Harry Frankfurt on the incoherence of truth denial

‘In any case, even those who profess to deny the validity or the objective reality of the true-false distinction continue to maintain, without apparent embarrassment, that this denial is a position that they do truly endorse. The statement that they reject the distinction between true and false is, they insist, an unqualified true statement about their beliefs, not a false one.

This prima facie incoherence in the articulation of their doctrine makes it uncertain precisely how to construe what it is that they propose to deny. It is also enough to make us wonder just how seriously we need to take their claim that there is no objectively meaningful or worthwhile distinction to be made between what is true and what is false.’


Frankfurt, Harry G. (2006) On Truth. Alfred A.Knopf, New York.


Filed under Quotations

3 responses to “Harry Frankfurt on the incoherence of truth denial

  1. Both those positions are incorrect; this little post reveals less an indication of some ‘actually truth’ and more that taken together they reveal a contradiction.

    The idea that humanity might discern a truth is itself only a mandate of function, and at what level any argument is supposing to offer a truth for.

    This arguement (your post quote) is based, as Paul said, in a categorical error. But both positions are involved in this error. Not just the author of the book.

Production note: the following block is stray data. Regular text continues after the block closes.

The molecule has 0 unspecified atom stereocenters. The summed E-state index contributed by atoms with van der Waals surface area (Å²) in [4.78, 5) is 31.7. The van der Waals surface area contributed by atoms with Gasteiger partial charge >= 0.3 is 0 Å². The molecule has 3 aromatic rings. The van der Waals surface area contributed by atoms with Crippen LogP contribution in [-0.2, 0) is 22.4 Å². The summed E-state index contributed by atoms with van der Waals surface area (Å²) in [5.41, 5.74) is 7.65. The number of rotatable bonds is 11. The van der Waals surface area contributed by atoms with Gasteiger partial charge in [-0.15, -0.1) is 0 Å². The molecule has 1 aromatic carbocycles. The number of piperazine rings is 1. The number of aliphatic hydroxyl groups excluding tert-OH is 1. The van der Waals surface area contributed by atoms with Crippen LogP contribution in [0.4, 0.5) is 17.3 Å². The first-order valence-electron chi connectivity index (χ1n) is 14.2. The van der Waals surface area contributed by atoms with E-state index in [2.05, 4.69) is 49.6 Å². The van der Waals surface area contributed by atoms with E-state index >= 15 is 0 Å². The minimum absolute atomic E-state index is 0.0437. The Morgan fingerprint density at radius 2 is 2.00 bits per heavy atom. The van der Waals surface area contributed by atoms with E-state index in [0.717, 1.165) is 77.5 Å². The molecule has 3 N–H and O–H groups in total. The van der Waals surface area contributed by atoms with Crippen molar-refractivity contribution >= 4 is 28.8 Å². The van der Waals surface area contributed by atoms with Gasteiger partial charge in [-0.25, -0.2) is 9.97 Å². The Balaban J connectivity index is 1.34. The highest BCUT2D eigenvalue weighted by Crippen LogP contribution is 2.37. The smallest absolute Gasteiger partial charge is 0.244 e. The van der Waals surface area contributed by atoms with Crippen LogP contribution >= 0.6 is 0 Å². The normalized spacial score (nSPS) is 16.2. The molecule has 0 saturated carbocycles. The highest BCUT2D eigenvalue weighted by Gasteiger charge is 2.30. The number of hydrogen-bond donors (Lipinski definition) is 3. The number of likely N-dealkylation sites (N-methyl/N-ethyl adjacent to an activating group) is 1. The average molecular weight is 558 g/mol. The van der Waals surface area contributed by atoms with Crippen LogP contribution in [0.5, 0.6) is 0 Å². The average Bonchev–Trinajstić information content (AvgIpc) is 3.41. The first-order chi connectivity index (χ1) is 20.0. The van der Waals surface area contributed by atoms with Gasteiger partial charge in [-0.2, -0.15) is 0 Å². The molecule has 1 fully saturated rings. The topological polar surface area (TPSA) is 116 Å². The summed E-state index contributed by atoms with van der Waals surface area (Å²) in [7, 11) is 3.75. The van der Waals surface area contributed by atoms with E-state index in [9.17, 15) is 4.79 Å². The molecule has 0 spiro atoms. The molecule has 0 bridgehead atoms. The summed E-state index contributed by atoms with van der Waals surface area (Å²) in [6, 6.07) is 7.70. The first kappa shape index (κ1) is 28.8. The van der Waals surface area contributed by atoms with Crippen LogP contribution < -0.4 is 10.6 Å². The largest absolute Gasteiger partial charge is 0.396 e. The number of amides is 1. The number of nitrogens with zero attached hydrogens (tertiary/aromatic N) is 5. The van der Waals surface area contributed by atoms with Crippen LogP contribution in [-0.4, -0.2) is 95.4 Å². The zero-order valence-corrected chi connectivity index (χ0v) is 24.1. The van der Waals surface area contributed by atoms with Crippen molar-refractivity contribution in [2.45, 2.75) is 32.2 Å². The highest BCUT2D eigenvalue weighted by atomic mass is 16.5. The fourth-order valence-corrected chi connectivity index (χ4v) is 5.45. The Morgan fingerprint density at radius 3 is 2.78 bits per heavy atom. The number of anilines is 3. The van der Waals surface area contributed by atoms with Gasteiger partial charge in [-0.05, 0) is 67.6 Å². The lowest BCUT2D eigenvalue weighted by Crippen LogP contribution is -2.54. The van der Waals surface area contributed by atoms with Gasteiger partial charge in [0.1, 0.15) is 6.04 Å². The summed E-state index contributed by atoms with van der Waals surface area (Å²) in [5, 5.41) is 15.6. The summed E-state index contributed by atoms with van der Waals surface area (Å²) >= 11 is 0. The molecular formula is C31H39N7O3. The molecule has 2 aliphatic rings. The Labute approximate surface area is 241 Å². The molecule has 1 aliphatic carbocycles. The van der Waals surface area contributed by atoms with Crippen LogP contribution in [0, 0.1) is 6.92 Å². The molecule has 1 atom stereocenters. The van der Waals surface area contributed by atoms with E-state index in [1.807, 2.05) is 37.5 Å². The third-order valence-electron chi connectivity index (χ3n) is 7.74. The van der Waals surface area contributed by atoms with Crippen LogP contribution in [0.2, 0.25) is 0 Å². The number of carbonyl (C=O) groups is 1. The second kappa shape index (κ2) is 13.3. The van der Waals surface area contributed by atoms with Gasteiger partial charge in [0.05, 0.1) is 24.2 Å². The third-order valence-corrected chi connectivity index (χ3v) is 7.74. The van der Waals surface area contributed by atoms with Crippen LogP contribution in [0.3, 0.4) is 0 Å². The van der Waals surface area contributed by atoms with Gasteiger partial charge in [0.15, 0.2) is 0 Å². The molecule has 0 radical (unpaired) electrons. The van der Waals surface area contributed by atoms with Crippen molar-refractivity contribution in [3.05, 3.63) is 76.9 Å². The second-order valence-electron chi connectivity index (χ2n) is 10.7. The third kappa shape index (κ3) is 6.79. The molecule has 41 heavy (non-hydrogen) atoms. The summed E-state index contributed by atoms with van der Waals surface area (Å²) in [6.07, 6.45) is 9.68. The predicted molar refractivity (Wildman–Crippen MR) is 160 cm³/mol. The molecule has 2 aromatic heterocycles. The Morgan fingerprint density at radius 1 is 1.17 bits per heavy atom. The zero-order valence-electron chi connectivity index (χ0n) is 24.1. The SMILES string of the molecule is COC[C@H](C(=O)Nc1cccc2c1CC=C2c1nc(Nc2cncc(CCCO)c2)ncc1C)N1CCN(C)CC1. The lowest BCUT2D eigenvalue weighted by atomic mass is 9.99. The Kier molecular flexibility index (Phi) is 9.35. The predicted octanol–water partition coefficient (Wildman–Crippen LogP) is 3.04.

The truth is that there is two, and only two, irreconcilable routes to what is real. The quote itself shows the two routes, but the positions, in as much as they might argue one better than the other, the argue only one route that contains all possibility for truth, which is the categorical error.


  2. I’m not suggesting anything. The quote is from Emeritus Prof. Harry Frankfurt, of Princeton. I will give a reference to his book. I suggest that you read it.


  3. Fallacy; specifically, category mistake. It is perfectly possible to distinguish between statements about things, and statements about statements about things. Thus the statement “All statements about things describe an arbitrary consensus, rather than reality”, while utter bollocks, is not self-refuting in the way that you suggest


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